How To Incorporate San Diego's Hottest Trend, Baja-Style Fish Tacos, Onto Your Restaurant Menu

  Baja-Style Fish Tacos  | Brian Murphy for FoodableTV

Baja-Style Fish Tacos | Brian Murphy for FoodableTV

By Brian Murphy, Foodable Contributor

The phrase “fish taco” conveys different meanings to different people. To some, it simply means a “taco” with “fish” in it. To others, it means only one thing: battered and fried fish, shredded cabbage, and a tangy white sauce in a soft corn tortilla. This “Baja-style” fish taco reigns supreme in San Diego and well beyond.

Serving Up History

Fish tacos have been around a long time, well before Ralph Rubio (founder of Rubio’s restaurants) had his enlightening experience at a fish taco stand in San Felipe. Considering that the tortilla has been around for centuries, it is safe to assume that fish was put into that delivery vehicle long ago. Where the battered-and-fried part fits in the timeline is a little grey. Ralph Rubio found a favorite stand in San Felipe during his college days when he attended San Diego State and traveled to San Felipe for spring break. There are claims that vendors in the port city of Ensenada were making the tacos we know as “Baja-style” twenty years prior to Rubio’s spring break discovery. Whether it was the Sea of Cortez town of San Felipe, Ensenada, or another region altogether, nearly everyone that has had a well-executed Baja-style fish taco can agree that they are simple and delicious.

Spreading the Word

Rubio’s has helped spread the word of the Baja-style fish taco with locations throughout California, Arizona, Utah, Colorado, and Nevada. The exposure and respect that Rubio’s has given to the simple Baja-style taco has made it an icon of sorts. There are variations, of course and while variations are welcome to most fish taco aficionados, a well-executed Baja-style fish taco is a thing of beauty.


The components are simple, so the success is dependent on the discipline of the cooks. A careless prep cook that doesn’t make the batter or the white sauce just right can destroy the whole thing. The corn tortilla should be fresh, hot, and have enough integrity to hold up to the thin, lemony white sauce as well as the heat and steam being created by the piping hot fried fish. Think about the amount of time it takes to get the taco to the customer, and how long it may sit in a to-go container or on a plate. Will the taco take five bites to finish, or ten? Once the salsa fresca or hot sauce is added, the additional liquid will push the tortilla to the limit.

Dead set on offering a large fish taco? Use two tortillas. Corn tortillas are cheap, and it is a better investment to add a few cents to the food cost if your guests don’t have to resort to eating their taco with a fork halfway through. Consider the cabbage and the freshness factor. Nobody likes to have dry-looking cabbage or the beginnings of black spots or wilt on their produce. Translation: refrain from purchasing the five pound pre-cut slaw mix unless you are seriously moving some fish tacos. The white sauce should be JUST thin enough to pour, but stay within the confines of the tortilla. Mayo adds a richness to the sauce, while the addition of sour cream adds a bright tang along with lemon juice that complements the crisp, fried exterior of the fish.


  Kiko's Place  | Brian Murphy for FoodableTV

Kiko's Place | Brian Murphy for FoodableTV

The fish used in most Baja-style fish tacos is of the “mild, white” variety. Rubio’s, for instance, uses Alaskan Pollock. Something used for traditional fish and chips can do, but anything goes. Baja-style seafood restaurants and food trucks are an example of the limitless options for fish tacos in general. Kiko’s Place is a popular food truck in San Diego, and they offer Baja-style seafood in many forms. While Kiko’s offers ceviche, spicy sautéed shrimp tacos, and octopus tacos, they also offer the “OG Fish Taco” or a traditional Baja-style fish taco made with a mild, white fish.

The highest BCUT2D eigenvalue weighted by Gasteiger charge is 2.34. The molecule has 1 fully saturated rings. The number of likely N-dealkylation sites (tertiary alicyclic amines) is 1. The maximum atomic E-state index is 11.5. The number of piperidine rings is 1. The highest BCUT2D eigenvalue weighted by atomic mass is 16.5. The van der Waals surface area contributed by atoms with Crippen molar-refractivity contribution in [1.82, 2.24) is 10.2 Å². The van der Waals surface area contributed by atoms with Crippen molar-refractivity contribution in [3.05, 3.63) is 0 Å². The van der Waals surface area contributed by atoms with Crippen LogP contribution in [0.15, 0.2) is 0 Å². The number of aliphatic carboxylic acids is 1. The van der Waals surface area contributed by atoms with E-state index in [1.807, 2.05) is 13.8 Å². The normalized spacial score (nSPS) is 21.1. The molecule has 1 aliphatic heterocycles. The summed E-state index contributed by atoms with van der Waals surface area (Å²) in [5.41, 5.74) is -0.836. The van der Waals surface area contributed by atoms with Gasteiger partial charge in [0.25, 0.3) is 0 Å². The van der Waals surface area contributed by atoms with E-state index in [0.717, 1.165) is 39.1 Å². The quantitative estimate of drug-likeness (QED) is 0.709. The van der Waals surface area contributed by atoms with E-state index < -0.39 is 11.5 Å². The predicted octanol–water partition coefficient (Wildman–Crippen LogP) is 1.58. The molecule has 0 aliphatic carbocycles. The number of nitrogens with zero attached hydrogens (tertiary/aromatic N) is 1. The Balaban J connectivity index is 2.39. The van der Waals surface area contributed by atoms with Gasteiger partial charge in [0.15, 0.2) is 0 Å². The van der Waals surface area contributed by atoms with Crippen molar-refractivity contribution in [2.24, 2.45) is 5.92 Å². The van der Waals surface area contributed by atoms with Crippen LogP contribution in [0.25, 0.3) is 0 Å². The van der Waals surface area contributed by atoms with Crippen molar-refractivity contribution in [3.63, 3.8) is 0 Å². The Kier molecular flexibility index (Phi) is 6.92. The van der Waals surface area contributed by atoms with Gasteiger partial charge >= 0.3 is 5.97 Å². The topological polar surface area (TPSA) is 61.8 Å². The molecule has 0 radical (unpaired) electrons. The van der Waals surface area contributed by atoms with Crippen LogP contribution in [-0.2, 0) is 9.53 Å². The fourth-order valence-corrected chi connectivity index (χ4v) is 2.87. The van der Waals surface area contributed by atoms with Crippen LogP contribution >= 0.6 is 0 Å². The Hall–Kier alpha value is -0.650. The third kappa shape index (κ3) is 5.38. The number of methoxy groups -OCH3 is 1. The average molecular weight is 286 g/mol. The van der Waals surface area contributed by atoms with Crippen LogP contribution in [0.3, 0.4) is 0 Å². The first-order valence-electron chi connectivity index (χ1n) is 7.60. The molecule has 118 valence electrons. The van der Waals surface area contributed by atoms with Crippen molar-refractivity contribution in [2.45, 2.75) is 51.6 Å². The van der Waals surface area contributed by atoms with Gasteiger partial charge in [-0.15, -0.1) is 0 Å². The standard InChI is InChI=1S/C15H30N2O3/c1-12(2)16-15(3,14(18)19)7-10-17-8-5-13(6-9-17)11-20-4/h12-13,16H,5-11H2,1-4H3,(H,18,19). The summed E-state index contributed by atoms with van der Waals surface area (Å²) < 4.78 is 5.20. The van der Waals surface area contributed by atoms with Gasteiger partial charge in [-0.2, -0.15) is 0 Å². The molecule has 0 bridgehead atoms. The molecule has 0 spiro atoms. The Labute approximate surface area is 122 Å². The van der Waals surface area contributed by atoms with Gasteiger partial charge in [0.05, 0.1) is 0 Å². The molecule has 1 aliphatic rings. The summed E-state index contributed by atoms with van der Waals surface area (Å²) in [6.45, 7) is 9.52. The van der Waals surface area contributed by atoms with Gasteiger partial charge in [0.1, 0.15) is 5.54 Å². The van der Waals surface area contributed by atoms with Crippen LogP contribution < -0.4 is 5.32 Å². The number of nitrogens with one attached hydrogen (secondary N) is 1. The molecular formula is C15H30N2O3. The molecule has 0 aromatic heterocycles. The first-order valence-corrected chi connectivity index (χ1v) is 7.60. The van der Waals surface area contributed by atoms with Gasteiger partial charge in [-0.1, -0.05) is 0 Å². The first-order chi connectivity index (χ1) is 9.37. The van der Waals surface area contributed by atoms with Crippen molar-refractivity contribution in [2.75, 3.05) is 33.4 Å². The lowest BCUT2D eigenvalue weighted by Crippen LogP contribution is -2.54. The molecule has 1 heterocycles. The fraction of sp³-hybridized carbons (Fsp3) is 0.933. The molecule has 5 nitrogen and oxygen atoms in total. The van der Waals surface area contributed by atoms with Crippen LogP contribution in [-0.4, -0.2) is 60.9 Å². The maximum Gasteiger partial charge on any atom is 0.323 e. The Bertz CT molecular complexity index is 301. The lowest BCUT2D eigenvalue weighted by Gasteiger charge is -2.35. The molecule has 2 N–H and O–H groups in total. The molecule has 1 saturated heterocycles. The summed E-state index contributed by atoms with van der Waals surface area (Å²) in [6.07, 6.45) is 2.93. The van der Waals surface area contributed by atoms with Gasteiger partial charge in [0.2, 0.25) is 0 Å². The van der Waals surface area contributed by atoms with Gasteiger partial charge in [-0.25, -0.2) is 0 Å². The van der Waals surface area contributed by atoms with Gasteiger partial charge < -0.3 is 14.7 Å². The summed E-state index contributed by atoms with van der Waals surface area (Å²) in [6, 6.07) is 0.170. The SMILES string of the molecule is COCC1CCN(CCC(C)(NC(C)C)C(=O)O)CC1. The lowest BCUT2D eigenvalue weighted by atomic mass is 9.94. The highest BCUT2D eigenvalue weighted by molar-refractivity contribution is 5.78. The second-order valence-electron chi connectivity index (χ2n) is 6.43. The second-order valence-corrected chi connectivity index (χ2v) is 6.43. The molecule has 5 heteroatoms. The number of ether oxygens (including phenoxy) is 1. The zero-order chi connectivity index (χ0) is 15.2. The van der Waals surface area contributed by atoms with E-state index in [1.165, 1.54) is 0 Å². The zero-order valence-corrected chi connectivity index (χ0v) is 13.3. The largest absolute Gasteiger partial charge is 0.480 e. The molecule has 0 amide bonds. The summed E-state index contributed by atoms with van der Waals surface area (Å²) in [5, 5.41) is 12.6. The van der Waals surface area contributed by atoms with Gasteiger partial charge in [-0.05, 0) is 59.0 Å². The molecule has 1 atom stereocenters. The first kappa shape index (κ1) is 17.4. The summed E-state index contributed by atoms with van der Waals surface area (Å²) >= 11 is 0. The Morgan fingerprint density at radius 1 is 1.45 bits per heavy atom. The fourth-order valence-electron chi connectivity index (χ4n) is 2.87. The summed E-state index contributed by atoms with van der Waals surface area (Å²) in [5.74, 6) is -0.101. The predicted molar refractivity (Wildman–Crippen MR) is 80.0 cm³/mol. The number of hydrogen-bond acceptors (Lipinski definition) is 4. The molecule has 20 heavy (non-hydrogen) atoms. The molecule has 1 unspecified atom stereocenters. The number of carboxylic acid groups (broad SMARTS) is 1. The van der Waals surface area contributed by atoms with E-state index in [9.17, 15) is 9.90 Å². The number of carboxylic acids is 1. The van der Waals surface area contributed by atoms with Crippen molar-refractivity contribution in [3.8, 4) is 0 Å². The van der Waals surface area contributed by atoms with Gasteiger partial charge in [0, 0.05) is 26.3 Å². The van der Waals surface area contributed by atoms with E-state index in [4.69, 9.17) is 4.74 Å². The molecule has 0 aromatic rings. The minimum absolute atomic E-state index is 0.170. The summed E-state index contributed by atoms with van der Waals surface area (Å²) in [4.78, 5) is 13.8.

Choosing the fish for the taco is an important element—whether the fish is battered and fried or not. Fresh is obviously best, and some of the best establishments mix it up based upon availability, as many of the fresh, milder catches are conducive to frying up in the Baja style. Healthier options are movers on menus, so considering a grilled fish taco is a good move. Blackened fish allows for packing in the flavor and avoiding the deep fryer. Smoked fish offers a lot of flavor and can still be amongst the healthier fare on the menu, though consideration needs to be given to the often dry texture of hot-smoked fish.  

Dressing it Up

There is a world of sauces, relishes, herbs, and veggies that beg to play a supporting role on a quality fish taco. But keep them to a supporting role. It is dangerously simple to overwhelm the star of the fish taco, so care should be taken. Fresh herbs should be relatively simple, and can be eliminated completely if worked in with a fresh salsa or relish. Definitely add some texture with a crisp veggie, like cabbage or a jicama slaw, but a little goes a long way, and watch the seasoning and dressing on a slaw if a sauce is going to be used.

Be careful with relishes and compotes if flavors are especially bold, and use caution with mixing in too many spices. A sauce of some sort should be flavorful, add a bit of richness, and contain some acid, especially if the fish is fried. Keep hot sauce and salsas on the side to maintain the integrity of the tortilla. Cheese is a polarizing addition to the fish taco, so do it if it makes sense and complements the fish, but hold the cold, fancy shredded cheddar if it is sprinkled on like an afterthought. That’s just going to drive up food cost, and cheapen the look of the taco.

Some menu play is definitely in order, and well thought-out procedures should be put in place so all cooks can execute this delicious and potentially rather profitable menu item.